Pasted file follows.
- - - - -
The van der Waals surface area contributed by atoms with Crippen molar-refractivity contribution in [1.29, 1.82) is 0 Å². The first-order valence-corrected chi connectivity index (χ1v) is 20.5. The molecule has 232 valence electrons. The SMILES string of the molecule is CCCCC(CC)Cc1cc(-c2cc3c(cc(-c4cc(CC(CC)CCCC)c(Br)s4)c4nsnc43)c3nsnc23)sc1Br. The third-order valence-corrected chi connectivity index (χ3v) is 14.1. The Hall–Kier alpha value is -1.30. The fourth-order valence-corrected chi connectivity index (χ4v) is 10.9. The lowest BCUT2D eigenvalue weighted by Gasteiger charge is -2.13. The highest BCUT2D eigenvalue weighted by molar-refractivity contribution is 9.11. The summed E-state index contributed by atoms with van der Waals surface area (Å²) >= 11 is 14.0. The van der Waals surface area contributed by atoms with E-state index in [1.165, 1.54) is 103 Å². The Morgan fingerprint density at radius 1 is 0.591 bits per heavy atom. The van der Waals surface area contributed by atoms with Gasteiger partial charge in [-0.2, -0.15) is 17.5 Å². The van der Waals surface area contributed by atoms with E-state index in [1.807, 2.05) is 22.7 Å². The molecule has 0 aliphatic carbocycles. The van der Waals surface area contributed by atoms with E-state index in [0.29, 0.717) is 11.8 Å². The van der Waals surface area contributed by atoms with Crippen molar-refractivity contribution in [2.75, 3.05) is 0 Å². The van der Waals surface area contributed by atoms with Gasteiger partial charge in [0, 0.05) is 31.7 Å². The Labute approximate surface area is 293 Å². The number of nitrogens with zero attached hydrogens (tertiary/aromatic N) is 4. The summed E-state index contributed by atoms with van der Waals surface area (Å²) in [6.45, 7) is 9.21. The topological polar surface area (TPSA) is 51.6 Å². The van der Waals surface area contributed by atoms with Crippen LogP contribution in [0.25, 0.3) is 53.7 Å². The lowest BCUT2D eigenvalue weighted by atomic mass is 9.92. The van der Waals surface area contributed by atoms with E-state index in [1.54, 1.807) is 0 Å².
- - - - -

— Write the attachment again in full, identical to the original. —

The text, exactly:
The van der Waals surface area contributed by atoms with Crippen molar-refractivity contribution in [1.29, 1.82) is 0 Å². The first-order valence-corrected chi connectivity index (χ1v) is 20.5. The molecule has 232 valence electrons. The SMILES string of the molecule is CCCCC(CC)Cc1cc(-c2cc3c(cc(-c4cc(CC(CC)CCCC)c(Br)s4)c4nsnc43)c3nsnc23)sc1Br. The third-order valence-corrected chi connectivity index (χ3v) is 14.1. The Hall–Kier alpha value is -1.30. The fourth-order valence-corrected chi connectivity index (χ4v) is 10.9. The lowest BCUT2D eigenvalue weighted by Gasteiger charge is -2.13. The highest BCUT2D eigenvalue weighted by molar-refractivity contribution is 9.11. The summed E-state index contributed by atoms with van der Waals surface area (Å²) >= 11 is 14.0. The van der Waals surface area contributed by atoms with E-state index in [1.165, 1.54) is 103 Å². The Morgan fingerprint density at radius 1 is 0.591 bits per heavy atom. The van der Waals surface area contributed by atoms with Gasteiger partial charge in [-0.2, -0.15) is 17.5 Å². The van der Waals surface area contributed by atoms with E-state index in [1.807, 2.05) is 22.7 Å². The molecule has 0 aliphatic carbocycles. The van der Waals surface area contributed by atoms with E-state index in [0.29, 0.717) is 11.8 Å². The van der Waals surface area contributed by atoms with Crippen molar-refractivity contribution in [2.75, 3.05) is 0 Å². The van der Waals surface area contributed by atoms with Gasteiger partial charge in [0, 0.05) is 31.7 Å². The Labute approximate surface area is 293 Å². The number of nitrogens with zero attached hydrogens (tertiary/aromatic N) is 4. The summed E-state index contributed by atoms with van der Waals surface area (Å²) in [6.45, 7) is 9.21. The topological polar surface area (TPSA) is 51.6 Å². The van der Waals surface area contributed by atoms with Crippen LogP contribution in [0.25, 0.3) is 53.7 Å². The lowest BCUT2D eigenvalue weighted by atomic mass is 9.92. The van der Waals surface area contributed by atoms with E-state index in [1.54, 1.807) is 0 Å².